TURKISH Cypriots tend to regard those who use the Turkish Cypriot dialect as more sincere, credible, funny and affectionate than those who speak standard or ‘Istanbul’ Turkish, according to a new study. The Cypriot language variety is also seen as equally rich, serious, melodic and attractive as the standard one.
While Turkish Cypriot preference towards their own dialogue is clearly prominent, the research suggests that positive attributes are also associated with standard Turkish. Those who use it are seen as educated, ambitious and intelligent and it is viewed as a language appropriate to use when politeness is called for.
These results are important, said linguists Dimitris Evripidou & Çişe Çavuşoğlu who recently presented their findings on MyCy radio.
“Apart from the linguistic differences I would say the difference between the two concern the social and political aspects,” Evripidou said. The language use says a lot about identity and the cultural context.
The research shows that there are subtle differences. “There is a continuum (regarding Cypriot Turkish) which has got class implications,” the researchers explained, “there are regional differences and the way the language is used in cities carries more prestige than the one used in villages.” “The one spoken in the towns is closer to standard Turkish,” Çavuşoğlu said, “but it is still very different from it.”
Influences come from other countries, she went on to say, for example Turkish Cypriots use the English words ‘bus’ and ‘roundabout’ and then there are also Greek Cypriot words such as ‘gandjeli’.
Attitudes have also changed over time, but the use of the language varieties has always been a way of defining identity. Before 1974, the use of standard Turkish was seen as progressive. Then, after the invasion in 1974 it became even stronger because the use of ‘proper’ Turkish in schools and the bureaucracy meant that Cyprus was truly part of Turkey, according to Çavuşoğlu.
However, attitudes have moved towards a more positive view of the Cypriot dialect lately with the arrival of Turkish settlers from whom Turkish Cypriots tend to distance themselves. As one of the participants of the study said, “Cypriot Turkish is extremely important because it links us directly to Cyprus and not to Turkey” while another one reportedly said that “it connects us to Greek Cypriots and not Greeks.”
Attitudes vary over generations as well. According to the research, the younger generation don’t understand why Cypriot Turkish is not used more in education, while older people said it doesn’t have a written form, which makes it all the more difficult.
According to Evripidou and Çavuşoğlu. The younger generation especially, say they would not use standard Turkish in conversation. Their feedback was ‘that would sound phony’, or ‘my friends would make fun of me’.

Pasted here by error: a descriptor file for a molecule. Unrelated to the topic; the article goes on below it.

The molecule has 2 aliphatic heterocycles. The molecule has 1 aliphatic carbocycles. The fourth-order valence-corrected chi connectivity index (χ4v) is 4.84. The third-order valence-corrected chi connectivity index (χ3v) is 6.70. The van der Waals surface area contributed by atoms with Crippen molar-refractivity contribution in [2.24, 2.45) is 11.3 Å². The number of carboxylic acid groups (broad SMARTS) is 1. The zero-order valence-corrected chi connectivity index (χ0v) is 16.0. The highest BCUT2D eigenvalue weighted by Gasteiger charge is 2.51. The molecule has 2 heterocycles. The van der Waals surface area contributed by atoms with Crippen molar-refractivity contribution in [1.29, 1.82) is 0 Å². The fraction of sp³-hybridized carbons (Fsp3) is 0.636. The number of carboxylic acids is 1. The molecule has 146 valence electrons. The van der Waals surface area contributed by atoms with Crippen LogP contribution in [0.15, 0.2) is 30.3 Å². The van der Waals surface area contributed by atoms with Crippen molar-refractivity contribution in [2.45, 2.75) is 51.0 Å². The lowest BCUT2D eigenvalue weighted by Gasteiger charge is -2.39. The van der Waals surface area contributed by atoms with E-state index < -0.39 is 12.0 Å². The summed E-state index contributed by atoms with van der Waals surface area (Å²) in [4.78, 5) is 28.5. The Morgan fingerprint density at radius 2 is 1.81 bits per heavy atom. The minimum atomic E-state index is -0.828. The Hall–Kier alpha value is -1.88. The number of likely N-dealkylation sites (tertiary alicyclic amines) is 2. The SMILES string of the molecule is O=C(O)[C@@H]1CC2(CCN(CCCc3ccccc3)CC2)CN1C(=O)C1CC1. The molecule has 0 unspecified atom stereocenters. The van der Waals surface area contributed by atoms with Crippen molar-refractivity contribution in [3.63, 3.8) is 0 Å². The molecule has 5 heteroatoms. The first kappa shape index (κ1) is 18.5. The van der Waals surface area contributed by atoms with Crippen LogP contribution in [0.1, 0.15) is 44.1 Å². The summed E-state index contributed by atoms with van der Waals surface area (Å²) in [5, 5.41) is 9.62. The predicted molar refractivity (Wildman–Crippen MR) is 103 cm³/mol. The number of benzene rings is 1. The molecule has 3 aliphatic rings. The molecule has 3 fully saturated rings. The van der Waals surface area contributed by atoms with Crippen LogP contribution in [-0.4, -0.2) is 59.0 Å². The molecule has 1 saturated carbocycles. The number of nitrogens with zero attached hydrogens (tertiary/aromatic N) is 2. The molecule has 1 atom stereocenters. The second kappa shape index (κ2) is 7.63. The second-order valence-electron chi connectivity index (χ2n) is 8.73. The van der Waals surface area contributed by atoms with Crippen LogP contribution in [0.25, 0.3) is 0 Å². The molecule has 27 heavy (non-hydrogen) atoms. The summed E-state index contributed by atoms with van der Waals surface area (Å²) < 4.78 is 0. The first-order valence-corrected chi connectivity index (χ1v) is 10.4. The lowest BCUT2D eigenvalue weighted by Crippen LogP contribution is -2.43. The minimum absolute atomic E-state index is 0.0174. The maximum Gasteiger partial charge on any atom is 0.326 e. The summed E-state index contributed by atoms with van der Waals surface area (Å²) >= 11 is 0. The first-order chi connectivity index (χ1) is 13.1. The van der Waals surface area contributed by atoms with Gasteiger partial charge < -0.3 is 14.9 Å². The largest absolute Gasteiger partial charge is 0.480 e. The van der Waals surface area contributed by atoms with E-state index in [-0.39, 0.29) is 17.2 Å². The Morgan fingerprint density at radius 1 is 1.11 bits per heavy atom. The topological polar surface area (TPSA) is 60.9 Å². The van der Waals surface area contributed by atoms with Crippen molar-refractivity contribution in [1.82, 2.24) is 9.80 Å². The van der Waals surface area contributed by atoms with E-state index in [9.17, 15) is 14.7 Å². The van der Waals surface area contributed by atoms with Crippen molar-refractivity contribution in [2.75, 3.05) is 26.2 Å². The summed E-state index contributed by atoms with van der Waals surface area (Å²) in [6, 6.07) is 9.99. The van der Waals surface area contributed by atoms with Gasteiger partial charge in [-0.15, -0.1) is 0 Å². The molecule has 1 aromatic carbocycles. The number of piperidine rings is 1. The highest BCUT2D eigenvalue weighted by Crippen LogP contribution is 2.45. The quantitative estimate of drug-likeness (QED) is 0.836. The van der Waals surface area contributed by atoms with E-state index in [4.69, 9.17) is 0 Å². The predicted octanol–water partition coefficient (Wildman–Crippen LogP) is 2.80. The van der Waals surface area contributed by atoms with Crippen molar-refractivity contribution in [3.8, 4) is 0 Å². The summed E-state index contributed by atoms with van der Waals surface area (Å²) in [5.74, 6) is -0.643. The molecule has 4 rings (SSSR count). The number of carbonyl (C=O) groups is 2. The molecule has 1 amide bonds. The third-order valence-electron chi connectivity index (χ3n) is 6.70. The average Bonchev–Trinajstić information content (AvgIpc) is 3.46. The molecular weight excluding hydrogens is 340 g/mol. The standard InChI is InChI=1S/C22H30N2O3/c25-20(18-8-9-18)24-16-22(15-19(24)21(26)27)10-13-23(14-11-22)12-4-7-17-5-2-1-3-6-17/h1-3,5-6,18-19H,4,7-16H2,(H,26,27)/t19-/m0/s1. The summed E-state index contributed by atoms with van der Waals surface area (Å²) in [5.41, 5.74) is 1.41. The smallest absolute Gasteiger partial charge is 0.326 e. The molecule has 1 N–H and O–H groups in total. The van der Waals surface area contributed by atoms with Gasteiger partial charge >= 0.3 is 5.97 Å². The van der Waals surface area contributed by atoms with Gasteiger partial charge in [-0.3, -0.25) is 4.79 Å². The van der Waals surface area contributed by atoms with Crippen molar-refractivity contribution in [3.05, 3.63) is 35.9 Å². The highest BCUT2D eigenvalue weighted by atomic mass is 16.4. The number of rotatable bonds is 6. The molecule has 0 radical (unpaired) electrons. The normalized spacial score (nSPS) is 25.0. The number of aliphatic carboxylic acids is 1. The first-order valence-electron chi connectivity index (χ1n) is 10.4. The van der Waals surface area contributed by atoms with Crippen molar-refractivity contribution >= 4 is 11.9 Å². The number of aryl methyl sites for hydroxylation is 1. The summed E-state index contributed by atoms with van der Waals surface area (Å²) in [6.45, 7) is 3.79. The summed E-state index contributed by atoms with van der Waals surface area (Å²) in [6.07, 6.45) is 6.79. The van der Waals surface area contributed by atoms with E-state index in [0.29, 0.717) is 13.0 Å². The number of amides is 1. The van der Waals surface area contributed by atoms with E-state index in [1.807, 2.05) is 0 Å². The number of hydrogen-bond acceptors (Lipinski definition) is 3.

The use of the standard Turkish language in schools, which was seen as progressive before is now often seen as enforced, the researchers found. “They resist imposed education and are very proud of being Turkish Cypriots.” A comment by one participant in the survey was: “Why don’t we respect our own language?”, according to Evripidou.
Language has become a strong marker in recent years and is becoming more prevalent in written form in popular culture. “For the last five or six years, people started printing Turkish Cypriot phrases on the T-shirts they are wearing,” the Turkish Cypriot linguist remarked.
One of the interviewees summed up the importance and value of the language to the community thus: “Cypriot Turkish is a symbol of our community; it differentiates us from Greek Cypriots and Turks. It is neither Cypriot Greek nor Turkish. So it’s like an invisible flag we all carry along with us whether we are here in Cyprus, in Turkey or somewhere abroad.”
According to scholars, emanating from Anatolia and evolved for five centuries, Cypriot Turkish is the vernacular spoken by Cypriots with Ottoman ancestry, as well as by Cypriots who converted to Islam during Ottoman rule. It consists of a blend of Ottoman Turkish and the Yörük dialect spoken to this day in the Taurus Mountains of southern Turkey. It has also absorbed influences from Greek, Italian and English.
In the post-Ottoman period, Cypriot Turkish was relatively isolated from standard Turkish and had strong influences from the Cypriot Greek dialect. The condition of coexistence with the Greek Cypriots led to a certain bilingualism whereby Turkish Cypriots’ knowledge of Greek was important in areas where the two communities lived and worked together. The linguistic situation changed radically in 1974, and today, the Cypriot Turkish dialect is being exposed to increasing standard Turkish through immigration from the mainland, mass media, and new educational institutions.
An academic paper by Andia Mavromati and Andreas Papapavlou from the University of Cyprus in 2014 on ‘Reactions Towards Neighbouring Languages in Cyprus: The Result of Language Awareness or Attitudinal Stances?’ said Cypriot Turkish had not received much scholarly attention and that studies had been limited.
A Turkish Cypriot website identifies 200 Greek words used by Turkish Cypriots, such as ‘angonia’ (grandchild) and ‘fanella’ (tee shirt), while another citing a professor in Turkey identified 738 words of Turkish origin used by Greek Cypriots including ‘bakkali’ (grocery) and ‘rusfeti’(nepotism).